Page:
Dna Species Identification

Using DNA to identify unique and related species is a powerful tool that has only recently become available to biologists. Just like DNA identification is being used to identify individuals involved in criminal activity by forensic scientists, biologists can use DNA to differentiate between different species in the environment.

In forensics, criminologists can differentiate by two different people by differences in their DNA sequences. A tool that can discriminate between human individuals can easily be used to tell species apart.

All individual organisms, which reproduce sexually, whether they’re humans, insects or plants, have unique DNA. Even those organisms that reproduce asexually will have differences in DNA between species, if not between individuals. By analyzing the DNA from the cells of an organism it is possible to identify how closely it is related to another organism.

Defining what an individual species is can be difficult. Generally it is considered that a species is a classification of organisms which are capable of successfully breeding and whose offspring are fertile. Other definitions might be a group of organisms that actually do breed regularly. This definition excludes populations that would be capable of breeding but don’t do so due to reasons such as geographic isolation.

Regardless of the definition used, DNA can tell how closely one population is related to another. Traditionally species were identified by morphological characteristics, or what they looked like. But, when we look at the dog, for example, it is clear that this is unreliable, at best. All dogs with which we are familiar, from the Chihuahua to the Great Dane are of the same species, and are a subspecies of the gray wolf.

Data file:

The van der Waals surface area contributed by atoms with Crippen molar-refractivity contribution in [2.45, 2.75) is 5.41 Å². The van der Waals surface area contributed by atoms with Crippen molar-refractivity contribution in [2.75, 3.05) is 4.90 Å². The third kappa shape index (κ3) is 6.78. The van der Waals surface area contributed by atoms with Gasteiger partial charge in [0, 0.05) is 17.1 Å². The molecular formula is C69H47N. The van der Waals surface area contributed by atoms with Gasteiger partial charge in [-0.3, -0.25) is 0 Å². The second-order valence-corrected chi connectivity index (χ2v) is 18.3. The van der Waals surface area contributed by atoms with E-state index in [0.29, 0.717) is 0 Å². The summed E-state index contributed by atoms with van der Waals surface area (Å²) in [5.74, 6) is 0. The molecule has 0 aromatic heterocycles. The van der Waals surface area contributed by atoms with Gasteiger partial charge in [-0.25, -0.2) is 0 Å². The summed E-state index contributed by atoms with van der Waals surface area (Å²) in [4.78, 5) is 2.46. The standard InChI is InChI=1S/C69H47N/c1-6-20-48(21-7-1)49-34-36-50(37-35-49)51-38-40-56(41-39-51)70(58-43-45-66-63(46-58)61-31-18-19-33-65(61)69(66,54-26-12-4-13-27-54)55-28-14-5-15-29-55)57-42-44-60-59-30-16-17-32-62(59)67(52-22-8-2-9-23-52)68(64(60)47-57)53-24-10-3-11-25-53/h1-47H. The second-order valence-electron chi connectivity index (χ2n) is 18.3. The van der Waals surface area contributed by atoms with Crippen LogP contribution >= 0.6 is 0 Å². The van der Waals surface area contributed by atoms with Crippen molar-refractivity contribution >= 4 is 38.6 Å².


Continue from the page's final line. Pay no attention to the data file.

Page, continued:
And, the opposite problem can occur where due to mimicry or convergent evolution different species; even those from different biological families can appear the same. The monarch butterfly and the viceroy moth are one example of such mimicry. While the trained eye can tell the difference between a butterfly and a moth, on initial examination of morphological characteristics they are very similar.

DNA identification can show that all of the individuals of the domestic dogs with which we are familiar are closely related. While it is obvious that a Chihuahua cannot naturally breed with a Great Dane, due to physical differences, they are still the same species.

Determining the degree of biological separation between individuals is possible because DNA is inherited. In sexual reproduction half of the individual’s DNA comes from each parent. And, over time, minute changes, or mutations, creep into the DNA sequence. By measuring the differences due to mixing through sexual reproduction and knowing a general rate of mutation over time scientists are able to tell the degree of kinship between two individuals. It is even possible to calculate how far back in time different species diverged from a common ancestor.

Modern tools have made DNA species identification more and more powerful. Using a combination of electronic, optical and biological components it is now possible to measure the separation between species in a matter of minutes. For known species DNA chips can even identify hundreds of species simultaneously. And, even if a species is unknown, such technology can quickly rule out it’s belonging to an already known species.

While it is still necessary to make the decision of what constitutes a species, DNA is a very powerful tool in the effort to identify and differentiate between species. And with modern tools it is becoming ever easier to perform such identifications.